Version française
Home     About     Download     Resources     Contact us    
Browse thread
What does Jane Street use/want for an IDE? What about you?
[ Home ] [ Index: by date | by threads ]
[ Search: ]

[ Message by date: previous | next ] [ Message in thread: previous | next ] [ Thread: previous | next ]
Date: -- (:)
From: Kuba Ober <ober.14@o...>
Subject: Re: [Caml-list] What does Jane Street use/want for an IDE? What about you?
On Friday 31 October 2008, Jon Harrop wrote:
> On Monday 20 October 2008 14:19:40 Kuba Ober wrote:
> > what do you guys use for your development environment?
>
> I use Emacs but I hate it.
:)

> > What would be the minimal set of functionality that would make you happy
> > for an IDE?
>
> . Written in OCaml using OCaml's own lexer and parser to save effort and
> make it possible for others to help develop it without losing their hair.

That's perhaps possible in the longer run by linking some OCaml code in.
Right now Camelia has its own parser. I could port Camelia to OCaml if someone
would first develop Qt bindings for OCaml that would allow me to do in
OCaml what I'm doing in C++ so far ;)

That's an undertaking bigger than Camelia itself. I will not develop for
gtk-anything as lost feature parity with Qt right around the time when Qt 3
came around, IIRC. Qt 4 is leaps and bounds above anything gtk provides, in
terms of integrated functionality. This is not meant as a flamebait, I believe
it to be an accurate statement of fact. I wish I could use gtk since
it's easier to bind with, but I'd end up having to either reimplement parts of
Qt, or have to deal with lots of 3rd party libraries, each from a different
author who had a different API design mindset. Qt takes care of those
integration issues internally and provides a relatively self-consistent API
-- this saves a metric crapton of time (I use the darn thing).

> . A proper GUI (where options can be set using the mouse).

Check ;)

> . Mainstream key bindings, e.g. CTRL+S for save.

Check ;)

> . Jump to definition.

Easy to do -- goes on my to-do list.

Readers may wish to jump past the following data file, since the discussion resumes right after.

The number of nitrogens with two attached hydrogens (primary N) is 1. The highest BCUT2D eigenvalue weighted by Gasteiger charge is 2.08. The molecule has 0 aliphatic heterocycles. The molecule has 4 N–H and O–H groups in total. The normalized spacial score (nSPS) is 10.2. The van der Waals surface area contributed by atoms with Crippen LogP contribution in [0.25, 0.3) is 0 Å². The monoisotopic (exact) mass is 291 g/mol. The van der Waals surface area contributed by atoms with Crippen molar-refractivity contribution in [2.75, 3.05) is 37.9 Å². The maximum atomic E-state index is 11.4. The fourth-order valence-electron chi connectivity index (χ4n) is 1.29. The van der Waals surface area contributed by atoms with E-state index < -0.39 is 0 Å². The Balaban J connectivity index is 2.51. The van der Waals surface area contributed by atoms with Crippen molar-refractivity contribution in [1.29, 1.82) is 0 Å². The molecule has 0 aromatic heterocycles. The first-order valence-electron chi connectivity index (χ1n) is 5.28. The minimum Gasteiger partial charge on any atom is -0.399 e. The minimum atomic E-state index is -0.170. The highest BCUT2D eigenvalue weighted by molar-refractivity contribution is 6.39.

> . Graphical throwback of the type of the subexpression under the mouse
> pointer or in the current selection.

Camelia does that.

> . Graphical throwback of the documentation related to what is under the
> mouse pointer.

Easy to do -- goes on my to-do list.

> . Graphical throwback of errors and, in the case of type errors, optional
> highlighting of previous unification points.

Camelia does that.

> . Refactoring, e.g. changing the name of a definition in all occurrences.

Perhaps in version 2.2 ;)

> . Autocompletion that handles structural types in LablGTK code and
> operators, i.e. when the user types "+" present options for int "+", float
> "+.", num "+/" and any other operators that begin with "+".

Version 2.2 ;)

> . Represent an OCaml project as a tree of modules that happen to have the
> first level stored as files.

Level 1 is easy to do, but what's on the second and deeper levels in your 
idea?

> . Performant enough to handle projects with hundreds of thousands of lines
> of code.

Shouldn't be a problem, perhaps as long as you don't put all the lines in one
file ;)

In the long run I may switch to using QCodeEdit from edyuk, which is 
supposedly better performing than QPlainTextEdit. This is just hearsay, and
anyway before I can switch editors I have to refactor a lot of code to move
OCaml-specific functionality out of the editor widget itself. Since I have
to do this refactoring whether I switch editors or not, just to make the
code saner, the editor change decision can wait without undue consequences
(or so I think).

> . Parallel so seven of my cores aren't idle while I'm waiting.

Everything is done in one thread right now, but over time it can be spread
out. Implementing this properly requires refectoring of the code first:
right now Camelia is in no shape to attempt that. After 2.0 release there will
be time to attack that.

> . The ability to hide the tail of +., +/ etc. operators to make numerical
> code more readable.

Easy to do, can go in for 2.0.

> > What are killer features you dream of?
>
> Only one: an interactive top-level where output is presented via graphical
> elements (e.g. a scene graph) and is no longer limited to just ASCII text.
> This would give OCaml the graphical capabilities of Mathematica's
> awesome "notebook" front-end.

How would you like that to work? Do you think about something like ddd, or
a different approach?

Processing toplevel output is an issue nicely orthogonal to editor and
knowledgebase, so this doesn't block on the major refactoring that has
to happen on the editor end.

Cheers, Kuba